Court regarding the assignment agreement language: “It is evident from the express language of the assignment agreement between Pratt and Son that only an assignment was intended, not a novation. The agreement made no mention of discharging Pratt from any further liability on the contract. To the contrary, the latter part of the agreement contained an indemnity clause holding Pratt harmless in the event of a breach by Son. Thus, it is apparent that Pratt contemplated being held ultimately responsible for performance of the obligation.”
Note that Son is a donee beneficiary . While Son and/or Father could sue Homes, Inc. for breach of contract, Son could not sue Father.
See Podraza v. New Century Physicians of Nebraska, Inc. : “As a matter of general contract law, we have strictly construed who has the right to enforce a contract as a third-party beneficiary. In order for those not named as parties to recover under a contract as third-party beneficiaries, it must appear by express stipulation or by reasonable intendment that the rights and interest of such unnamed parties were contemplated and that provision was being made for them. Authorities are in accord that one suing as a third-party beneficiary has the burden of showing that the provision was for his or her direct benefit…. We conclude that the actual intent of the contracting parties in this case must be determined by the trier of fact, and it is New Century’s burden to prove it was specifically intended to be benefited by the agreement.”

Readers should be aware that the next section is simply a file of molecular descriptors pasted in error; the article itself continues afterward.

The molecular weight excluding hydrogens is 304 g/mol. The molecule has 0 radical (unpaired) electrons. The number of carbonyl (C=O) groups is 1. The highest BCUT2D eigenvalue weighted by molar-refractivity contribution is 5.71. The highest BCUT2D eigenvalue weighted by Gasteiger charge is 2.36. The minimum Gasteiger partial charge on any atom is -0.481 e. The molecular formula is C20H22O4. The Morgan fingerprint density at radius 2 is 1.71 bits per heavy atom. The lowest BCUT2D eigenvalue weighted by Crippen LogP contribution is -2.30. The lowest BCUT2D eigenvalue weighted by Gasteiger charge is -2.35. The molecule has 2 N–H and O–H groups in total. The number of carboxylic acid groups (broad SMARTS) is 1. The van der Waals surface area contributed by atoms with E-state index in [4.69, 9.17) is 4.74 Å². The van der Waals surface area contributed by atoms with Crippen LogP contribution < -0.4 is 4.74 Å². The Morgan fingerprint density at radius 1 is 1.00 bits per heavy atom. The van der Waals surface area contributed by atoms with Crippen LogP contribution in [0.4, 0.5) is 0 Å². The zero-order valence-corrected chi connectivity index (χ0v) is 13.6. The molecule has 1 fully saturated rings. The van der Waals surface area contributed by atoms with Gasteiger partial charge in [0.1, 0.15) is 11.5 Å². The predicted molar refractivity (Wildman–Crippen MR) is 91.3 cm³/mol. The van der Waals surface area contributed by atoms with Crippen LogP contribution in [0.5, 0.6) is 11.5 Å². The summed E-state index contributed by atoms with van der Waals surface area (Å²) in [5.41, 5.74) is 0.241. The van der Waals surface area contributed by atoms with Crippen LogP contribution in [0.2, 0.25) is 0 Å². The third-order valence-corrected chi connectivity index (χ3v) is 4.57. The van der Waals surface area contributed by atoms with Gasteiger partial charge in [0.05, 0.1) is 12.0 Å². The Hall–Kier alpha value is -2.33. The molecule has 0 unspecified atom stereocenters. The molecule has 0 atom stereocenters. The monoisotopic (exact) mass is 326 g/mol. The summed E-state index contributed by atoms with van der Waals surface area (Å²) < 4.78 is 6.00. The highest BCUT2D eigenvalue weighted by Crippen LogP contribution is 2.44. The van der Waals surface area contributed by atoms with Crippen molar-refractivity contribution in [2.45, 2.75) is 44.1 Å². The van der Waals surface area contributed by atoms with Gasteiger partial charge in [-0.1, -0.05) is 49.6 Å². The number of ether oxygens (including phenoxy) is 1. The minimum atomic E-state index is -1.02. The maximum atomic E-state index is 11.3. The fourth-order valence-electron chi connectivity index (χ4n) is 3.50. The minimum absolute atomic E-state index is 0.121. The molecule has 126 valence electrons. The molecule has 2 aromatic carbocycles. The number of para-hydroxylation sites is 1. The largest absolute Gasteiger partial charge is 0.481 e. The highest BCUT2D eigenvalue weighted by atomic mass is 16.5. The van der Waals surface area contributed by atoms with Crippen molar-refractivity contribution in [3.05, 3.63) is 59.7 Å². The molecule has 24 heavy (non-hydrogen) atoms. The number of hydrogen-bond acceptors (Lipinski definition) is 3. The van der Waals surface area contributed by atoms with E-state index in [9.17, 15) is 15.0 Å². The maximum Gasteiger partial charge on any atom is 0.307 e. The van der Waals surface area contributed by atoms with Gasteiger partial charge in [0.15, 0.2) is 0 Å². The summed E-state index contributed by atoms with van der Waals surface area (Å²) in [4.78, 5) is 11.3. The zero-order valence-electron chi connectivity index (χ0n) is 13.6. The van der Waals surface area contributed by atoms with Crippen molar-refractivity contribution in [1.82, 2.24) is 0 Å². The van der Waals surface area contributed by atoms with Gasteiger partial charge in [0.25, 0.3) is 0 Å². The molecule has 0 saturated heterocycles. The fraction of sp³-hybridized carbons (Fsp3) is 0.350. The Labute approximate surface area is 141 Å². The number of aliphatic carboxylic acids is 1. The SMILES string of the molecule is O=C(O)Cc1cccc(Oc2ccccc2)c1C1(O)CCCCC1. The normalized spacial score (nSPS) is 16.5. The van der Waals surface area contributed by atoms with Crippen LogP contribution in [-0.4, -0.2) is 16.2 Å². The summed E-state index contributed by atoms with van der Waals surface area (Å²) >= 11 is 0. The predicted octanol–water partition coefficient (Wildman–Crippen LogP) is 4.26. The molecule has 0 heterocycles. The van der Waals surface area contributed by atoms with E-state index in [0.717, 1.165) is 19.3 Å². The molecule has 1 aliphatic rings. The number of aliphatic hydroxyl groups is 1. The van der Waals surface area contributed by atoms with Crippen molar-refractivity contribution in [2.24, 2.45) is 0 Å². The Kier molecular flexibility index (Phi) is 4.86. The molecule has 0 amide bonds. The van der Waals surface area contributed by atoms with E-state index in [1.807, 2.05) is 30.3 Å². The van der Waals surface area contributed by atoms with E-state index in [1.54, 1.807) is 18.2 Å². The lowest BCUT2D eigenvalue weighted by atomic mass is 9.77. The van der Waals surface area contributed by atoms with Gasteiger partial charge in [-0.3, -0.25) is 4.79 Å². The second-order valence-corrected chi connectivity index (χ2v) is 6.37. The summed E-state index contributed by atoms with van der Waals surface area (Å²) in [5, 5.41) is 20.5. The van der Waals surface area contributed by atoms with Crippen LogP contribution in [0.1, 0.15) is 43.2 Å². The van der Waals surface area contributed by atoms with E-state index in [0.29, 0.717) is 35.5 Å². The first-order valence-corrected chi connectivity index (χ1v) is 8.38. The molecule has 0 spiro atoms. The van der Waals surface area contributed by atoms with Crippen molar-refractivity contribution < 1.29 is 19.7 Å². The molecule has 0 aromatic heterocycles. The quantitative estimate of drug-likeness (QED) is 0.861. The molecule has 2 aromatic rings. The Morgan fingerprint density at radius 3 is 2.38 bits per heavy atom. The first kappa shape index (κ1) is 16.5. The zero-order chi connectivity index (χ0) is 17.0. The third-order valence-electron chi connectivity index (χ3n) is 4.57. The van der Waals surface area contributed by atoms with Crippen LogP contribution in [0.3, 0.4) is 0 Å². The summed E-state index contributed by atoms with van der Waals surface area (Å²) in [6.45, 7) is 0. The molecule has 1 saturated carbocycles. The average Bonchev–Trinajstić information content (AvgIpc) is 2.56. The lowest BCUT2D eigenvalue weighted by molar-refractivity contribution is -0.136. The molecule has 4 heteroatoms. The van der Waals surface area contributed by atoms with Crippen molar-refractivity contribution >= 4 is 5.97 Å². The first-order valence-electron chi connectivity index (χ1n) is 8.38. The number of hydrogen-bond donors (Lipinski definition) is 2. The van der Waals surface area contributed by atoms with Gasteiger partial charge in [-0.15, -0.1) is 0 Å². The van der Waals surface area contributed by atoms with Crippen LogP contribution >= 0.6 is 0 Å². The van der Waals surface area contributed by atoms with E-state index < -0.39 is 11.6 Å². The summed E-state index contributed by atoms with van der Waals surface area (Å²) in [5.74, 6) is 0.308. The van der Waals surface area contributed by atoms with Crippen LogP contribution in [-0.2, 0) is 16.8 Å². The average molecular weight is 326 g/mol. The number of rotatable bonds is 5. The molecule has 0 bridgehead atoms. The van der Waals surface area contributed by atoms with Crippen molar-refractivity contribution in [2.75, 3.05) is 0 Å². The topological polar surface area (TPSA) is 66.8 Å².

True. The person is also an assignor. False. Duties may not be delegated if delegation of the duty is contrary to public policy, prohibited by contract, or the duty is unique to the obligor based upon individual traits, skill, or judgment of the person who owes the duty to perform . True. In general, non-assignment clauses are enforceable if reasonable in scope and time. In other words, non-assignment clauses will be interpreted narrowly by courts because public policy favors assignability. True. Under common law and UCC 2–210(2), general language prohibiting assignment of “the contract” or “all my rights under the contract” is interpreted as forbidding only the delegation of duties, unless the circumstances indicate to the contrary.